Facing the prospect of no Gerald McCoy for Sunday’s NFC South showdown with New Orleans, Tampa Bay will be relying on revolving three-technique responsibilities between a mix of defensive linemen, including ends Da’Quan Bowers and Michael Bennett.
“[There’s] Frank Okam inside and [Brian] Price has been in at nose tackle, but you can slide him over as well,” Buccaneers head coach Raheem Morris said Wednesday afternoon following practice. “But you also have got Roy Miller who’s done some of that stuff for us in the past. You can always slide guys in like Mike Bennett or Da’Quan Bowers. There are a bunch of different options to go in there and try to fill that role.”
Morris didn’t officially rule out McCoy’s ability to play Sunday, but did not sound especially optimistic about the second-year tackle’s condition after suffering an ankle injury during last week’s 48-3 loss at San Francisco.
“I would have to say it’s not looking great. He didn’t practice today. He’s [dealing with] an ankle [injury]. But it is what it is. I’ve got to find his replacement, but I’ve been there before.”
One of those replacements expects to be Bowers. The 6-foot-4, 277-pound rookie defensive end has spent all his time on the field at the five technique through five games, but said he has previous experience on the interior line and doesn’t see much difference between the two positions.
“I actually started at three technique my first time playing football,” Bowers said. “I played there some in college, but this will be my first shot at it in the NFL. I’m looking forward to it, I’m getting adjusted and I’m getting ready to go. There are going to be some changes made, but it’s an opportunity for a lot of us. George Johnson [the Bucs recently promoted defensive end] got moved up so it’s an opportunity for him to come and make a statement. Going to the three technique and helping out Frank Okam is going to be a big opportunity for myself. We’re going to miss [McCoy’s] presence on the line but we’ve just got to all step up and play tougher and harder.”
“There’s no difference [between three and five technique]. The five technique as a defensive end is almost identical except it’s a spot down. Just transfer all the terminology and you’re good. Definitely with my size and my speed, I have a lot of three technique in here so it’s not going to be a hard transition for me at all. I’m actually looking forward to my first practice, helping out Frank there today.”
Morris said that while Bowers hasn’t specifically been lining up at that interior position this season, he has been assigned with getting inside as part of certain packages.
“He does it a little bit. At the end position, when you play under, he goes inside a little bit. He’s inside of the Sam backer … so we’ve seen him do some of the things before. I’m not necessarily saying he’s going to go full-time in there and [that we’re going to] say, ‘Hey, go take on these two 300 pounders every single snap.’ But you can spell him in there and do some things. You can do some things in the pass rush. He is a big, gigantic human. He looks like a three technique if you walk by him. He can do some of those things in there for us and be explosive like you get from Gerald.”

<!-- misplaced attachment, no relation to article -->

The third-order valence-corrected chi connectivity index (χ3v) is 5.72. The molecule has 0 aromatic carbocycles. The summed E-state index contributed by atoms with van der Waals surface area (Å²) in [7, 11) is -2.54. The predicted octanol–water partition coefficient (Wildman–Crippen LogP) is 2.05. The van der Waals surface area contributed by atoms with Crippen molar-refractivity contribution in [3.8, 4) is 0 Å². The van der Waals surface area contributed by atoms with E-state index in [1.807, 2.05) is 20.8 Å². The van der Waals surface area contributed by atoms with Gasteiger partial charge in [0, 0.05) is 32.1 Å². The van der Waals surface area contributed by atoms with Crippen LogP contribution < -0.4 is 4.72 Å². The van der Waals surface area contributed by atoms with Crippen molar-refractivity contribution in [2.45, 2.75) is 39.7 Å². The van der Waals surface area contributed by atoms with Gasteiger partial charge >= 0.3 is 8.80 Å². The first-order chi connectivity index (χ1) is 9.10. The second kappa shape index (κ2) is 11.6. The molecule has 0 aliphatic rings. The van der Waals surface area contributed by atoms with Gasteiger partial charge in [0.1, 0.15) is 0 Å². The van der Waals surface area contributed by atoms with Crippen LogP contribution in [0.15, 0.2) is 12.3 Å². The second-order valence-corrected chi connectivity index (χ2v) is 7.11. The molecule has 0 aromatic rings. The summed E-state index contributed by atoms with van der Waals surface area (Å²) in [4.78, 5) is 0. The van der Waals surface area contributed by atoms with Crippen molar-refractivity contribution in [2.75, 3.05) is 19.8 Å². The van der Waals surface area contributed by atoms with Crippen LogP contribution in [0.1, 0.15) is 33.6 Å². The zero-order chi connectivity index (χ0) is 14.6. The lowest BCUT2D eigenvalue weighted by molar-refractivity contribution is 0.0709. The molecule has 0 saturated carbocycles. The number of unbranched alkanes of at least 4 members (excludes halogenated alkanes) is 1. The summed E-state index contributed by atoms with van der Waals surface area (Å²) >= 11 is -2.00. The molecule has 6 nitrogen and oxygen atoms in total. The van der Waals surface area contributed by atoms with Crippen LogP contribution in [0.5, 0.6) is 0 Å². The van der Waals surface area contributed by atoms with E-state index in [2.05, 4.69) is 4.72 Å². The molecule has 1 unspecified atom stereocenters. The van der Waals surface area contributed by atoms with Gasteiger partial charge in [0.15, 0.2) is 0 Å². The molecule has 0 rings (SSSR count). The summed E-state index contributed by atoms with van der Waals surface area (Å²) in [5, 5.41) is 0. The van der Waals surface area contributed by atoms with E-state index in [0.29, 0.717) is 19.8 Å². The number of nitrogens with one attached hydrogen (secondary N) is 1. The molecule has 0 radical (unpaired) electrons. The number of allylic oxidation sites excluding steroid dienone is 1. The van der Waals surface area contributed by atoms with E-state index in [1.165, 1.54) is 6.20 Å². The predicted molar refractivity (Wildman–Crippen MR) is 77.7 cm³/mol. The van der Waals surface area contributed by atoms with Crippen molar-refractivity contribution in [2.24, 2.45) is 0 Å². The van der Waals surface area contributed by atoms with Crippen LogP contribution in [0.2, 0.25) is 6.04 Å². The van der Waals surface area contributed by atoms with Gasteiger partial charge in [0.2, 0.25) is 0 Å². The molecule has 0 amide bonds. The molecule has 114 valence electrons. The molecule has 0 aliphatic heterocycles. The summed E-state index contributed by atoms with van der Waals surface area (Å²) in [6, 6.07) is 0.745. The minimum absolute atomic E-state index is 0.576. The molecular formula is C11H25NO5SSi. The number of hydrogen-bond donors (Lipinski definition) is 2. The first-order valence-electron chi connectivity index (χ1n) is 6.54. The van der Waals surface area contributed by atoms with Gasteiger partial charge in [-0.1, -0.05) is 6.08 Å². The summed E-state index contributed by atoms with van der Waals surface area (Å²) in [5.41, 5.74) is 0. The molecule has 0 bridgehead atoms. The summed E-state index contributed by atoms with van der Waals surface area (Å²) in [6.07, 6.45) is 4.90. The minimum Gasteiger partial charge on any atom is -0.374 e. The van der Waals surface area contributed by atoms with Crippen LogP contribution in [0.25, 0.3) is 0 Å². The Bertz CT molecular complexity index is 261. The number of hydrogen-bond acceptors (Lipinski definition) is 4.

Bowers and Bennett [6-foot-4, 274-pounds] bring a different set of skills and physique to the three technique position compared to the options of Miller [6-foot-2, 310-pounds], Okam [6-foot-5, 350-pounds] and Price [6-foot-1, 303-pounds] and, as of Wednesday, Morris suggested all available options will be plugged in throughout the game.
“Like I said with LeGarrette Blount, you necessarily can’t fill Gerald’s shoes with just one guy,” Morris said, mentioning the Bucs’ other injured starter from last Sunday. “You’ve got to go out there and do it with different guys and let those guys go out there and play as a unit and play better than the starter.”
Whether it’s off the edge or from inside, Bowers, who played on the interior from time to time last year at Clemson, said the focus for him is always using his speed and quickness to his advantage. “My key is to get off the ball as fast as I can to make plays. If I’m at defensive end or if I’m at three technique, it’s all the same.”
Having to replace McCoy midseason isn’t a new scenario facing Morris and the Buccaneers. McCoy, currently the team’s leader with 13 quarterback pressures, was lost for the remainder of the 2010 season after tearing his left bicep in Week 14. Bennett, the Bucs’ starter at left end since Week 1, and Okam, second behind McCoy on the team’s depth chart, were both tasked with stepping into the role for the final three games of the year. Tampa Bay finished 2-1 over that stretch, including a season-ending 23-13 victory in New Orleans.
“That’s a big hit to our defense,” Bennett said of losing McCoy. “He’s one of the key players on the defensive line, but we have Da’Quan Bowers and he’s like 285 and he’s a quick guy, so it’s going to be a good change up for any team with Frank Okam being 365, like he says. Then if Da’Quan gets a little tired I can go play three technique.”
“Our mantra is next guy up,” Okam said. “This happened last year and I got a chance to play a little bit and try to take advantage of that. We have me and Da’Quan there right now. We’re going to do our best to try and fill this void because he’s our every-down player on the inside. I have different strengths than Gerald has and Quan has some of the similar things that Gerald does pass rushing-wise. So we’ll just mix and match or change to the personnel that they’re doing and try to take advantage of that.”